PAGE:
Cornell University recently decided to replace Tapestry of Possibilities — the diversity event that has been presented to incoming first-year students for the past 11 years — with the Identity and Belonging Project. This change was due to a host of complaints leveled against the old program, particularly the failure of the old program to encompass enough topics. The University’s decision to modify this decade-long program brings into question the efficacy of diversity programs, and whether they are really needed.
Diversity programs instill in students the belief that anything that can be remotely perceived as offensive (i.e. microaggressions) is indeed offensive and should therefore be prohibited. On today’s college campuses, speech that is innocuous in mainstream society is often misconstrued as offensive. Last year, the Cornell Football Team tweeted a photo of a player wearing a sombrero with the caption, “Eman and Fosta! THE BIG SOMBRERO!” The team used a hat commonly associated with festive occasions to celebrate their victory. After intense censure by segments of the Cornell community regarding cultural insensitivity, the team had to remove the photo from Twitter. In no way did the team intend to disparage Latino students, and it is incorrect to assume so from the photo. Moreover, no reasonable person would ascribe such a nefarious connotation to this act. This is one of many examples of behaviors which are skewed to be offensive in nature that diversity programs try to stamp out. The result of these diversity programs is a culture where normal behaviors have to be consciously eliminated because they may accidentally induce harm to emotionally fragile students. Such restrictive measures serve as an abridgement to the free speech of students.
Some might argue that clamping down on student speech in order to make students feel comfortable is a necessary tradeoff. However, there is evidence that this might not be tradeoff worth making. Prioritizing the subjective reality of students over objective assessment of situations can have damaging outcomes on student mental health. As I wrote in a previous piece, it is well-known among psychologists that one of the best ways to think rationally involves “describ[ing] the facts of the situation, consider[ing] alternative interpretations, and then choos[ing] an interpretation of events more in line with those facts,” with the ultimate goal of “minimizing distorted thinking and see[ing] the world more accurately,” according to Greg Lukianoff and Jonathan Haidt in The Coddling of the American Mind. So from a medical standpoint, valuing subjective feelings over objective truths is an unhealthy practice. Given the precipitous deterioration of mental health on college campus, there is reason to believe that university regimes like diversity programs worsen student mental health, or may be an inappropriate response to the psychological affliction of college students.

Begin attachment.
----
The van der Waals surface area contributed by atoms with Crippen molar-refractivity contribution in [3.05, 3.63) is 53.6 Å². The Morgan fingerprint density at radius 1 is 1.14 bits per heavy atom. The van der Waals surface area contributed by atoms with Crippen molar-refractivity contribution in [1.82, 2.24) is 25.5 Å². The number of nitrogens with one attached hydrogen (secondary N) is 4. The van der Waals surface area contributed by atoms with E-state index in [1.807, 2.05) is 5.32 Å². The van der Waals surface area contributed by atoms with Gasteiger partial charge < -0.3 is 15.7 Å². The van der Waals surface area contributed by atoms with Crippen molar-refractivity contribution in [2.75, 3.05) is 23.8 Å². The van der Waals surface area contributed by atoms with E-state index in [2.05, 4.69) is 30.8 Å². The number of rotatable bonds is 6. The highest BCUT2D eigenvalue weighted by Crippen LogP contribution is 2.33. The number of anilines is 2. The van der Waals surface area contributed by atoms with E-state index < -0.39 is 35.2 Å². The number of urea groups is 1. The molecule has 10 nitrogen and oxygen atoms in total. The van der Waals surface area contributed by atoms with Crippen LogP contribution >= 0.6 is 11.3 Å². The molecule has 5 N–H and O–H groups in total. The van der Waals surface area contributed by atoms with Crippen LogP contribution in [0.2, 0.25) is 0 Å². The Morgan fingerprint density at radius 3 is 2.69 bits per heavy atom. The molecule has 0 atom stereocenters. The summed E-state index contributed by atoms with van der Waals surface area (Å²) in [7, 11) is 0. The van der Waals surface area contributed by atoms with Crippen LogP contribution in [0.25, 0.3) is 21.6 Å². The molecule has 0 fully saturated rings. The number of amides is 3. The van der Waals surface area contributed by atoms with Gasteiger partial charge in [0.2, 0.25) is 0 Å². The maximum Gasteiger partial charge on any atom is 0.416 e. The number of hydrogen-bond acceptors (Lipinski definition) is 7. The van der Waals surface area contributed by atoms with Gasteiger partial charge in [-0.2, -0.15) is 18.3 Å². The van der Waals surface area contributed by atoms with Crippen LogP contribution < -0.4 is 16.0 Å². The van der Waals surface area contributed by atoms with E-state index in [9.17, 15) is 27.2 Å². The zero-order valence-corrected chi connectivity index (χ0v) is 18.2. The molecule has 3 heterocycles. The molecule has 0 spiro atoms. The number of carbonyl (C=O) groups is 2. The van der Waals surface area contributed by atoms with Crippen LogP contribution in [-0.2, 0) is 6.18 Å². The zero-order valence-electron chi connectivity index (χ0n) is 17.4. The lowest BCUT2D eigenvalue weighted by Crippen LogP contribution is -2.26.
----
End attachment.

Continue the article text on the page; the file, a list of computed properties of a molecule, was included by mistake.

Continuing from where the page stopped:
Imposing speech codes at diversity events also ushers in a dangerous precedent for further curtailing student freedoms. Applying the logic employed during diversity programs, Cornell Cinema should cancel the showing of “Godfather” movies, which cast Italian-Americans in a stereotypical role as organized criminals. “Clockwork Orange” is also being shown, which includes rape scenes. These cultural treasures should certainly not be banned from public consumption. At what point do we accept that reality is inevitably offensive, and start treating students as adults?
There is also hard evidence that diversity programs, in their current form, do not yield measurable benefits. A Harvard University study which examined workplace diversity programs in 829 companies over 31 years showed that diversity training had “no positive effects in the average workplace.” Peter Bregman, in the Harvard Business Review, found that the main issue with diversity programs, specifically in the workplace, is that they fixate on labeling people as members of racial and sexual groups. This stokes the flames of identity politics, which inhibits our ability to see ideas through a clear lens. Bregman prescribes that, “instead of seeing people as categories, we need to see people as people. Stop training people to be more accepting of diversity. It’s too conceptual, and it doesn’t work.”
The time to seriously think about scrapping freshman diversity programs at Cornell is long overdue. This should be done in light of the evidence that diversity programs, despite the best of intentions, do not work.